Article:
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From Alessandro Torrisi <alessandro.torr...@eurone.it>
Subject Re: [Mina] 'messageSent' semantic
Date Wed, 11 Jan 2006 18:23:24 GMT
Hi ! Hi there is something confused.

I think that the meaning of the posts was that it's not Java that has  
to take care of transport...
but it's care of the TCP-IP stack implemented in each operating system.

I've read the posts on the Java forum and it's really not clear.

In my poor opinion, I think that differences between TCP/IP and UDP  
protocol are here !
TCP has the SYN-ACK system which is at the base of the communication  
control among
hosts. If a message has not come, or if its sequence is not right,  
packet is retransmitted
to ensure packet delivery, I'm agree with J-F.

If not so, what's the sense of TCP/IP ??? Use UDP...

I hope I have not understood that post or I will be in doubt on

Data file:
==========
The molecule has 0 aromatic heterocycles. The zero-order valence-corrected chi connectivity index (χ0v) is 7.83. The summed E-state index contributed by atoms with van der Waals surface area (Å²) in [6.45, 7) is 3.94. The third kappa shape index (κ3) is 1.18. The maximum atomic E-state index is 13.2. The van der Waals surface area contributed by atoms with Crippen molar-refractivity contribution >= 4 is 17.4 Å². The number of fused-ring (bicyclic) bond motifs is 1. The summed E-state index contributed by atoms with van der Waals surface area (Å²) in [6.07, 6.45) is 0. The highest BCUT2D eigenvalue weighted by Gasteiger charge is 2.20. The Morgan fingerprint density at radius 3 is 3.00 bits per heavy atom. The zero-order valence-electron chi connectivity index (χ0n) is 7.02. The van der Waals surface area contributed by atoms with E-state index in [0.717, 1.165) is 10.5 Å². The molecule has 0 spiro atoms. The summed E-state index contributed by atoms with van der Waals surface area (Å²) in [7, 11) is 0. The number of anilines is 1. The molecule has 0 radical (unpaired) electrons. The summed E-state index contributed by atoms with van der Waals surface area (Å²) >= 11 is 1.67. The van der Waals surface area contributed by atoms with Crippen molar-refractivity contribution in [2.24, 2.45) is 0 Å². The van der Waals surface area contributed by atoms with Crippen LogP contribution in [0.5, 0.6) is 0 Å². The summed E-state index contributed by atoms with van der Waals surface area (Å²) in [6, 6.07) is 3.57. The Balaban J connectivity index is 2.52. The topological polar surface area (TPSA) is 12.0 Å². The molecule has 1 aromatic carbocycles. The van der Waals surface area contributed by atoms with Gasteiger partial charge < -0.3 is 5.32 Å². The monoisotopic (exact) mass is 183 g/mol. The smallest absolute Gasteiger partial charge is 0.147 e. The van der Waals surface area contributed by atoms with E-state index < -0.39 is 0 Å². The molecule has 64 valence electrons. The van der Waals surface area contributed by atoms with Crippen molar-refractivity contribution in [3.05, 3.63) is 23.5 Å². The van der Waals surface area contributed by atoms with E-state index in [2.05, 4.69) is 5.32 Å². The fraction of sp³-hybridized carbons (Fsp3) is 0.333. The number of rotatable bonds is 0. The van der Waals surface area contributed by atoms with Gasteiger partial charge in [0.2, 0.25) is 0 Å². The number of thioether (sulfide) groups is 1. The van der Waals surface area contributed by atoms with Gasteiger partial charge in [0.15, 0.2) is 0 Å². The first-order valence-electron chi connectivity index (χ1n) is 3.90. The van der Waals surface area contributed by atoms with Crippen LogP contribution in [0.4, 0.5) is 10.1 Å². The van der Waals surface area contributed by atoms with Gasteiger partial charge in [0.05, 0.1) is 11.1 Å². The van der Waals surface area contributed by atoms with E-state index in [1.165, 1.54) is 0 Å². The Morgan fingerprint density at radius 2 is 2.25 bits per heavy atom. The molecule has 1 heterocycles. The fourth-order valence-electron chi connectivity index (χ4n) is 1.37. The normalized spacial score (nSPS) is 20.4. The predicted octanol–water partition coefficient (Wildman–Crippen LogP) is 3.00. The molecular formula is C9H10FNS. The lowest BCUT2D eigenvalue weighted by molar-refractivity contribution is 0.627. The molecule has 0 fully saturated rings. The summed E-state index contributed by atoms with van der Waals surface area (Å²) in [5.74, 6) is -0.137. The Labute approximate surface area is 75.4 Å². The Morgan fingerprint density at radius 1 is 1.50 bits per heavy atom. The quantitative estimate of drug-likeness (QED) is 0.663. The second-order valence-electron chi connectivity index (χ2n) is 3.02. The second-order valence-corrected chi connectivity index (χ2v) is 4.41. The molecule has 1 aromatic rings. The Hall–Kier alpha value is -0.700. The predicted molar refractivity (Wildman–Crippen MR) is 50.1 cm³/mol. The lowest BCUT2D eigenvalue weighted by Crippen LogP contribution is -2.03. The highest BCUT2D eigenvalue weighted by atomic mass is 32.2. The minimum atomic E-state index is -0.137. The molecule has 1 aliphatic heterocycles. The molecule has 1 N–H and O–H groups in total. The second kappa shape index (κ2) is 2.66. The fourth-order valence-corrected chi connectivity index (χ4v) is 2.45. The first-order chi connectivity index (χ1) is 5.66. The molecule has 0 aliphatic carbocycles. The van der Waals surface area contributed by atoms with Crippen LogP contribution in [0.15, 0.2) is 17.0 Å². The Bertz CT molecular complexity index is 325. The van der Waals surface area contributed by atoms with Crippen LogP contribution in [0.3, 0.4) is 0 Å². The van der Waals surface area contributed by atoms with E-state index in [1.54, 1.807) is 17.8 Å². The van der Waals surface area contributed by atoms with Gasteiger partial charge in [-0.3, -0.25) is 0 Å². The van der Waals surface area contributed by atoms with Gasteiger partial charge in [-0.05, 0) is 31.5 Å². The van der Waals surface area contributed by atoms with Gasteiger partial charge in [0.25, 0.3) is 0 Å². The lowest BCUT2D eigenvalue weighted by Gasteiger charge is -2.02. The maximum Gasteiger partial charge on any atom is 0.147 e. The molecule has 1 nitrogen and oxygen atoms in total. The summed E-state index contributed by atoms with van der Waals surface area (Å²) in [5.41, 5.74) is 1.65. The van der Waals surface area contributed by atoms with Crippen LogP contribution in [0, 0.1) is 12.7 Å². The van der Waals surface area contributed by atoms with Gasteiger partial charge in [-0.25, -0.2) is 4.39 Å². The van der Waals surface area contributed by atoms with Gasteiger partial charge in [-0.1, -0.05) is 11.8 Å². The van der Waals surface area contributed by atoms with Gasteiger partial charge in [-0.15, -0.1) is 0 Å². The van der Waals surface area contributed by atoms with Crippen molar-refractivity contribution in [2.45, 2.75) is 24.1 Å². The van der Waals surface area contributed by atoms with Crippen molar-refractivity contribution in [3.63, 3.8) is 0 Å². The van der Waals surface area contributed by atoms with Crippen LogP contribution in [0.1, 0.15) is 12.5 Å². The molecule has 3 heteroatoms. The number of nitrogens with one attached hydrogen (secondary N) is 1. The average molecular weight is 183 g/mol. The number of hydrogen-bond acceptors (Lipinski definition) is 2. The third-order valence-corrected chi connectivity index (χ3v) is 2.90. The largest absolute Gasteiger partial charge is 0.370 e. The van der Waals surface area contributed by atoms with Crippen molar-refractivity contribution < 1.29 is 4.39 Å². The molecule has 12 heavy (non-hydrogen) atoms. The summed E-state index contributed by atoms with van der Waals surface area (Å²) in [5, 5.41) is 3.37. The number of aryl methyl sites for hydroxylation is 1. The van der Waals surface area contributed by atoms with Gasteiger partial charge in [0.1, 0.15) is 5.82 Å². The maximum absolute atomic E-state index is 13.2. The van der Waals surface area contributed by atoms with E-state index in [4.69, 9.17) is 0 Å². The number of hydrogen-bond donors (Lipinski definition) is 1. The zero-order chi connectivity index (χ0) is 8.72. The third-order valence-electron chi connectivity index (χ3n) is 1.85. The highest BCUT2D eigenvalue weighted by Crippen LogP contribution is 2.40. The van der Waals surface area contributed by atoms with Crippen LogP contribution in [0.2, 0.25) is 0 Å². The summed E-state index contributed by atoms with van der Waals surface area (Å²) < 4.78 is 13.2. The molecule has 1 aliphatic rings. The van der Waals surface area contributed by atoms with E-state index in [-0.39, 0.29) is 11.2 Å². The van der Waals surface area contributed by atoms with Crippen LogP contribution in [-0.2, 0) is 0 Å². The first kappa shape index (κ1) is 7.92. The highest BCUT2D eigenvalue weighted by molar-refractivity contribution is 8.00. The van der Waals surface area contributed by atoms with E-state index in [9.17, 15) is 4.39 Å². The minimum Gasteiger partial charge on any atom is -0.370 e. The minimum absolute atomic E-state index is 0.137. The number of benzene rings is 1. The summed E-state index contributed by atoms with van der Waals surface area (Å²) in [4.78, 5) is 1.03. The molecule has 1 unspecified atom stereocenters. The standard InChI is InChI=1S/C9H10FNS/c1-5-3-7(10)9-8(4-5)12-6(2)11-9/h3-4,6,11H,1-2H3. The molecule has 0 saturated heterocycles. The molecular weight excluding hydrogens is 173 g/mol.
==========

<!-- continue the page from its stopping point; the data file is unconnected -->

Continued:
myself and with all the documentation
I've read...

Best regards, Alex

On 11/gen/06, at 18:59, daune.jf@daune-consult.com wrote:

> Quoting Niklas Therning <niklas@trillian.se>:
>
>> daune.jf@daune-consult.com wrote:
>>> ...
>>>
>>>
>>> Do you mean that when the call
>>> socket.getOutputStream().write(myBufferOf1000Bytes) returns, it  
>>> does not mean
>>> that all 1000 bytes has been transmitted via TCP/IP to receiver?
>>>
>>> What does it mean then? That the 1000 bytes are in TCP/IP stack's  
>>> buffer?
>>
>> Yes, I think so.
>>
>> Read this post:
>>
>> http://forum.java.sun.com/thread.jspa?forumID=11&threadID=635138
>>
>> /Niklas
>
> Thanks. The post is not so clear.
>
> I am surprised it is stated that TCP does not guarantee that  
> message is
> received. It does so. It guarantees packet delivery and packet order.
>
> I guess they meant that with sockets, reception at TCP/IP level  
> does not imply
> consumption of the buffer by the receiving program.
>
> J-F
>
>


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